Book Review: Notes from Underground by Fyodor Dostoevsky

So, the narrator of this book is utterly unhinged.

4 comments

So, the narrator of this book is utterly unhinged.

About the Book

Title: Notes from Underground

Author: Fyodor Dostoevsky

Published: 1864

Series: (standalone)

Genre: classics, fiction, novellas, philosophy

My Rating: 5/5 stars

The Premise

Synopsis (from Goodreads) (truncated):

“Dostoevsky’s most revolutionary novel, Notes from Underground marks the dividing line between nineteenth- and twentieth-century fiction, and between the visions of self each century embodied. One of the most remarkable characters in literature, the unnamed narrator is a former official who has defiantly withdrawn into an underground existence. In complete retreat from society, he scrawls a passionate, obsessive, self-contradictory narrative that serves as a devastating attack on social utopianism and an assertion of man’s essentially irrational nature.

My Thoughts

“I say let the world go to hell, but I should always have my tea.”

As I said at the beginning of this review: the unnamed narrator of Notes from Underground is utterly unhinged. He’s self-important, insufferable, misanthropic, obnoxious, rude, pathetic and downright cringeworthy— and yet, on some level, I related to him.

I related to his capriciousness, his social awkwardness, his anxiety, his ostracism and subsequent disdain for his peers, his stubbornness, his confusion about even his own behavior, his moodiness, his disillusionment with the world, his simultaneous overconfidence and self-hatred, and the desire to just isolate yourself from everything because nothing and no one really makes sense and people aren’t worth all the trouble.

Notes from Underground is framed as a diary of this unnamed man who has isolated himself from society and has decided to write this highly unbalanced rant about how much he hates everything and how humans are annoying and unpredictable, all while exposing how annoying and unpredictable he is himself, and waxing poetic about philosophy.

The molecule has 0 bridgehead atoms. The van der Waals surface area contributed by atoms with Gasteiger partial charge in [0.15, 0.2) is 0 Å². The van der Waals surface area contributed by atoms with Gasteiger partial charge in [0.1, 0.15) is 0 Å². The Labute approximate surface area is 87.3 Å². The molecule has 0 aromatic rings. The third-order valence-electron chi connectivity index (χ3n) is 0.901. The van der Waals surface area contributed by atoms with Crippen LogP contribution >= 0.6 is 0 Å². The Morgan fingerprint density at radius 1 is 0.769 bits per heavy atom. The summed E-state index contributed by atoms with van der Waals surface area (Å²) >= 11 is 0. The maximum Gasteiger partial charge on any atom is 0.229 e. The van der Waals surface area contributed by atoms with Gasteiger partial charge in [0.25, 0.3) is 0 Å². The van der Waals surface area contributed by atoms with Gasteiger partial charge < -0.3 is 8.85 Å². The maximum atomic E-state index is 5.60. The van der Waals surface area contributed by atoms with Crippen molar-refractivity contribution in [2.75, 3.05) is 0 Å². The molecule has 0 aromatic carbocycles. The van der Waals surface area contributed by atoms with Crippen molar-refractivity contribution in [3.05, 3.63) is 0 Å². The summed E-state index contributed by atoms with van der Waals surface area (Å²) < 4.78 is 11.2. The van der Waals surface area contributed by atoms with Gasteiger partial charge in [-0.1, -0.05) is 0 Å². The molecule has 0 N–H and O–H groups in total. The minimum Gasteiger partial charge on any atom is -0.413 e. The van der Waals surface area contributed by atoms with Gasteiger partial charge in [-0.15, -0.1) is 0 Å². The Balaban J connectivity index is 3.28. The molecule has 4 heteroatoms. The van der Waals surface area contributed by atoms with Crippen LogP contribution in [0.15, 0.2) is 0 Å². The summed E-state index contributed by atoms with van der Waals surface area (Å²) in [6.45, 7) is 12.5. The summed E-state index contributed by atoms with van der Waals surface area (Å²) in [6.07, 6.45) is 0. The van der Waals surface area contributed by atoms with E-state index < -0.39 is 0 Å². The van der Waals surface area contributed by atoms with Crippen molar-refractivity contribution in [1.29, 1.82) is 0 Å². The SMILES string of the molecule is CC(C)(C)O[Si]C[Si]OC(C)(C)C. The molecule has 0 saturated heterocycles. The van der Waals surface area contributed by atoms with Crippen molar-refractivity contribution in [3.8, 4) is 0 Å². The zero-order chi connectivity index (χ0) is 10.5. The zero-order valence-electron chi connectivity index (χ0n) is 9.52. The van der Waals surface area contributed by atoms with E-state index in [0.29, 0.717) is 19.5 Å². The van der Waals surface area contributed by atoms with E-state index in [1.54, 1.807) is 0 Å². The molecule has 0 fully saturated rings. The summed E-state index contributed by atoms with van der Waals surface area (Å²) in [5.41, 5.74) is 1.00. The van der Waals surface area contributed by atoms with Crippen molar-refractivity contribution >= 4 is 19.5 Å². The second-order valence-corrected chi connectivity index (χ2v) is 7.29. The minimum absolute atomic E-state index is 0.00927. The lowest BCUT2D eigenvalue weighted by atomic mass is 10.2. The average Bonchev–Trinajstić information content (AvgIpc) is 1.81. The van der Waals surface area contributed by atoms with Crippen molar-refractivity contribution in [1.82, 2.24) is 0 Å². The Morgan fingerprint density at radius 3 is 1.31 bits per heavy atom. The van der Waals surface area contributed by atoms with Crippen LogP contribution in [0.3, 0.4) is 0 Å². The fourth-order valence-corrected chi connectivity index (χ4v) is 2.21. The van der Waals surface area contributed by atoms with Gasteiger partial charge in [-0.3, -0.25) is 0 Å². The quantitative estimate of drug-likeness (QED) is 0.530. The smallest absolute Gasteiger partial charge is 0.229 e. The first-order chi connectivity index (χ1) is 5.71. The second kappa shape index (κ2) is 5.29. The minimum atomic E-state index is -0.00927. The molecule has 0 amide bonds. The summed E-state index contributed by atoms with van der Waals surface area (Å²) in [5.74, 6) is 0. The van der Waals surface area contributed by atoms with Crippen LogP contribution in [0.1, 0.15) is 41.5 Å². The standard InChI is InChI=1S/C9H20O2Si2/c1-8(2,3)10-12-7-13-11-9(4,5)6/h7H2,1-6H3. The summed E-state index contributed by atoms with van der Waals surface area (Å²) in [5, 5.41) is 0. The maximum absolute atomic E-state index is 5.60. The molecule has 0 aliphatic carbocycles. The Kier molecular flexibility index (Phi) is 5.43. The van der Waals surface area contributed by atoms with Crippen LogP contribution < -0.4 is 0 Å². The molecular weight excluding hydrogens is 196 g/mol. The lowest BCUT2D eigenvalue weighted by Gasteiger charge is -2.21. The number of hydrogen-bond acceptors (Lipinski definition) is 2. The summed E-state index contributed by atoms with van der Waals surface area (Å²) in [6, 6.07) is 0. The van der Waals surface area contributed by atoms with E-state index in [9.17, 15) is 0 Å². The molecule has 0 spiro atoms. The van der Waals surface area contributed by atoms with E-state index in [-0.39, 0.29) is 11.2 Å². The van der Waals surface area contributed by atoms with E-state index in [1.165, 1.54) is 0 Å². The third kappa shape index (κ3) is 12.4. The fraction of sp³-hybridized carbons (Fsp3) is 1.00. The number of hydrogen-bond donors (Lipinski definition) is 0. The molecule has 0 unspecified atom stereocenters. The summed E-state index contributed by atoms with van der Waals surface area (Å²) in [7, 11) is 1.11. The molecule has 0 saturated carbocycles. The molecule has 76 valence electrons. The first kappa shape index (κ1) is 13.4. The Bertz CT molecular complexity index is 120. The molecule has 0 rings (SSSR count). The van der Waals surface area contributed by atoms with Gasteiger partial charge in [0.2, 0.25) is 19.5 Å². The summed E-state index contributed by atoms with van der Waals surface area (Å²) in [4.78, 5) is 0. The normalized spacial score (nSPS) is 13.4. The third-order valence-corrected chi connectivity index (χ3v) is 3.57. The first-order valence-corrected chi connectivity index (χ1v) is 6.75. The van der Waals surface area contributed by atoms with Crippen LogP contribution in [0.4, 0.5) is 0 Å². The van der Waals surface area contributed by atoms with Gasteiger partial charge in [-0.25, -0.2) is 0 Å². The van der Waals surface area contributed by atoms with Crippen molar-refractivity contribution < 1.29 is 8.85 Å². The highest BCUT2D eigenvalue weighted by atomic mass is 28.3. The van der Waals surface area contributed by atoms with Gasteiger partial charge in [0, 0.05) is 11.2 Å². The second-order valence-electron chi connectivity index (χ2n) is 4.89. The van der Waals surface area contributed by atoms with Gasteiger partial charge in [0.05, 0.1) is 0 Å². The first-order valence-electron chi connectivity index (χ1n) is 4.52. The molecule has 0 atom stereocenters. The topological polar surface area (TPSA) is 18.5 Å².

He wants the world to follow his will even when he doesn’t even know what he wants. He wants friends and acceptance even while acting like a total prick just for the hell of it. He thinks people hate him because he’s so much smarter and better than everyone else even while he knows how pitiful and pretentious he is. He has grandiose fantasies yet can’t summon the confidence to look people in the eye. He goes on insane rants to random girls just to have someone listen, then wishes he never opened his mouth. In moments when he realizes how miserable he’s made himself, he romanticizes his own suffering just to have some poetic excuse for his sad life. He writes this diatribe for no one to read, just to satisfy his sensibilities.

He’s an extremely unlikable character, yet I wouldn’t believe you if you said you couldn’t see some of him in yourself– and that’s what was so good about the book.

Like the Underground Man, humanity is petty and selfish and, above all, irrational. After all, what would we be without this basic characteristic?

Even if man were nothing but a piano key, even if this were proved to him by natural science and mathematics, even then he would not become reasonable, but would purposely do something perverse out of sheer ingratitude, simply to have his own way…then, after all, perhaps only by his curse will he attain his object, that is, really convince himself that he is a man and not a piano key! If you say that all this, too, can be calculated and tabulated…then man would purposely go mad in order to be rid of reason and have this own way.

The Verdict

This was the very first Dostoevsky novel I read (now I can call myself a sophisticated, official reader, right?) and I really liked it. So I would recommend it.

I’d also recommend this person’s review I found that explains the philosophical aspect of the book really well.

Have you read Dostoevsky’s Notes from Underground? If so, what did you think of it? Feel free to leave a comment!

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4 comments on “Book Review: Notes from Underground by Fyodor Dostoevsky”

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